Monthly EKG Quiz

Hey guys — read the EKG above to the best of your ability and the resident with the best explanation wins a prize [and glory]!

A 56 year old M p/w VF cardiac arrest — here is his EKG post code…

10 Responses

  1. Mohammad Selim

    1-ST elevation in III, aVF, with reciprocal changes in I, aVL (Inferior STEMI)
    2- ST elevation in V1 + ST depression in V2 + elevation III >II (Right ventricular infarction)
    3- ST depression in V3-V6 could represent multi-Vessel disease.
    4- Heart rhythm doesn’t follow certain pattern, irregular, hard to distinguish P wave. Most likely A fib given all what I mentioned.
    5- RAD

  2. Luay Sarsam

    Atrial fibrillation. Inferior and V1 ST elevation. ST elevation in lead III HIGHER THAN lead II with receprocal changes in lateral leads with R less than S in AVL which makes it likely to be RCA. Also V1 ST elevation which could be RV infarction so makes me think it is proximal RCA.

  3. Faysal

    Rythm is Atrial fibrillation, there is ST segment elevation in V1 with ST depression in V2, this is specific sign for right ventricular inferct, this is supported by the ST elevation particularly in the lead iii which is also sign for right ventrular tansmural infarction, add to that the right axis deviation.
    I would send serial troponins and compare it with the previous EKG, also I’ll contact cardiology for possible cath. Or if they are not available and the trops are high with these new changes I’ll start tPA

  4. Nagarjuna R Gujjula

    – Rate is 108 ( even though it’s irregular, rate can be determined by calculating number of QRS complexes in 10 second strip times 6)
    – Rhythm looks irregular
    – P waves cannot be seen in lead II, possible Atrial fibrillation
    – QRS complexes looks narrow
    – ST segments are elevated in Leads III( > 2 mm ), AvF ( 1 mm) and V1 ( >2 mm) , concerning for transmural infarction of Right ventricular region, possibly RCA involvement, supported by reciprocal changes such as ST depressions in leads I, aVL, V2-V6.
    – inverted T waves in Leads I and aVL, reciprocal changes
    – Axis looks normal
    – Possible Delta wave in most of the precordial leads in the EKG concerning for WPW pattern, with A Fib in background, possibly A Fib with RVR might have caused rapid ventricular activation bypassing AV Node which might have led patient to end up in V Fibrillation causing patient to crash and with such rates with possible underlying CAD, might have caused STEMI. ( I might be wrong!)

  5. Rabie

    St elevation in the inferior leads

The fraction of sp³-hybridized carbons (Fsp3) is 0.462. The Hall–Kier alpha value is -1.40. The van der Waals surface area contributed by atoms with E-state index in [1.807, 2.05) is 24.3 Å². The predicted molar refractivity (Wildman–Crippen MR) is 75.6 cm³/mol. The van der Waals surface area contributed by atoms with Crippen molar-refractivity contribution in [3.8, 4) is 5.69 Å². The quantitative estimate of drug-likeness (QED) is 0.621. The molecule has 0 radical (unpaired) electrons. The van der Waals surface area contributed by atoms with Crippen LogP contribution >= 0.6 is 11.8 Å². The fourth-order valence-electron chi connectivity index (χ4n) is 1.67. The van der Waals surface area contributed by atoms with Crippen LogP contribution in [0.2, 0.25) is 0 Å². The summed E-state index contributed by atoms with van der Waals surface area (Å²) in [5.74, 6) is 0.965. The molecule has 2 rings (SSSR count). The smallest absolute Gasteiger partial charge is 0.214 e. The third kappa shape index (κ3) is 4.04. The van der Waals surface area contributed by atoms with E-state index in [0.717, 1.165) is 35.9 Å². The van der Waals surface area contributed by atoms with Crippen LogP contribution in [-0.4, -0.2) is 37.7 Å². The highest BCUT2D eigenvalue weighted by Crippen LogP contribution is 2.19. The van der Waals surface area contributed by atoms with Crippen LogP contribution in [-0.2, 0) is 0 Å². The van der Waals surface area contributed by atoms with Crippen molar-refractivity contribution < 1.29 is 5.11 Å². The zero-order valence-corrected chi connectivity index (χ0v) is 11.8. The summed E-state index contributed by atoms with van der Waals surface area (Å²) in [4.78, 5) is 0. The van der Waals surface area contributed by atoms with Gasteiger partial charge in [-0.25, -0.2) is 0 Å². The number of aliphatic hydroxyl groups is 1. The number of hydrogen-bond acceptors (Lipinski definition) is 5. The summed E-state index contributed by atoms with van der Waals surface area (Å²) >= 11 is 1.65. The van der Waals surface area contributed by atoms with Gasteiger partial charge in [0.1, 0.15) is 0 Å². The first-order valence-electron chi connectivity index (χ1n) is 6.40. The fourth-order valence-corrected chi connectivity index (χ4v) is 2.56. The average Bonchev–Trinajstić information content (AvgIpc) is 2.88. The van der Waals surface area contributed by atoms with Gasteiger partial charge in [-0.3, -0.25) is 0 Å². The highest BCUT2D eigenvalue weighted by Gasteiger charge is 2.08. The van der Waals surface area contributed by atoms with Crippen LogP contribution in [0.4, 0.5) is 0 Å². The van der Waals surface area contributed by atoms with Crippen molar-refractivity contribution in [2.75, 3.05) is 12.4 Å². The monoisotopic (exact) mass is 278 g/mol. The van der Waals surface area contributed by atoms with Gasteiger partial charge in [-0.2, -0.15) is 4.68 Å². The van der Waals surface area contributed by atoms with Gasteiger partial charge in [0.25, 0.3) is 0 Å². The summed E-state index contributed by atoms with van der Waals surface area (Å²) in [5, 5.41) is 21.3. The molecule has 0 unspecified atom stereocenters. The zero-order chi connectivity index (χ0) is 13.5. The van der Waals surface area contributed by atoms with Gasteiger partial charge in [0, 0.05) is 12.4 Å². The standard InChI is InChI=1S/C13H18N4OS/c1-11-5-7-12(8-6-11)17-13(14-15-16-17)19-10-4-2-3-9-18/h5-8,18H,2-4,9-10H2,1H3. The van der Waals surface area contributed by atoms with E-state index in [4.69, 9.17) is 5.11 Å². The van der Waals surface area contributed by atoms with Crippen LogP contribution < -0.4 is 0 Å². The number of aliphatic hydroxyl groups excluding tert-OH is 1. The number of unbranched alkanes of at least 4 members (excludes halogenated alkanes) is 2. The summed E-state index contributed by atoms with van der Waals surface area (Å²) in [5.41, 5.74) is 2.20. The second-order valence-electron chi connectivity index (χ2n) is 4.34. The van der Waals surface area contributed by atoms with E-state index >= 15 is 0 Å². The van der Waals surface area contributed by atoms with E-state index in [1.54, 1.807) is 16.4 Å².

Inf MI
 Reciprocal ST depression in lead 1 and Avl
 St elevation in v1 may be Rt myocardial infarction need Rt sided ECG 
??And obviously A.feb

  6. Ali nayfeh

    St elevation in inf leads iii,aVF with reciprocal changes in the lat leads.
    St elevation in v1 with st depression in v2/v3

  7. Dr. Smer

    Great input everyone, Dr. Abu Hazeem it looks like you need to buy more than one caliber for this ECG…! Just to recap

    1. Rhythm is AF with RVR ( complication of MI)

    2. Inferior STEMI, ST elevation in lead III > II, typical for RCA more than LCx and the vice versa

    3. ST elevation in V1 and ST depression in V2-3 is typical for RV infarction, which means this is proximal RCA occlusion before the origin of the acute marginal artery that supplies RV. As Rabie said, it’d be good idea to get right sided ECG.

    From a clinical perspective, DO NOT give Nitro to such patients. Nitro decreases pre-load and RV infarction patients are pre-load dependent, it could cause HYPOTENSIOIN.

    Few points to clarify,

    I’m not sure how RAD related to MI..! Please enlighten us

    Remember, if this patient has delta wave (WPW), he would be going very fast, 250 bpm or more. Because you bypass the AV node (which is like traffic light with speed limit road), and go through the accessory pathway (highway with no speed limit)

    With this ECG, you don’t even need cardiac enzymes, you can take it to the bank. You call Cardiology to take patient to CATH LAB ASAP. Remember every minute means muscle, you don’t wanna delay therapy for blood test, which probably won’t change your management.

    Lateral ST depression, could be related to inferoposterior MI if the RCA is dominant and in this patient it was RCA dominant circulation with both posterior descending artery (PDA) and posterolateral (PL) artery coming from RCA. Cath showed proximal occluded RCA 100%.

    Again, good job everyone.

  8. Mahmoud Abu Hazeem

    All good answers and it’s tough choice, but since Nagarjuna is the only one who picked up on the Delta waves the prize goes to him. Thanks everyone for participating and hope to see you again with the next quiz.

So, what do you think?


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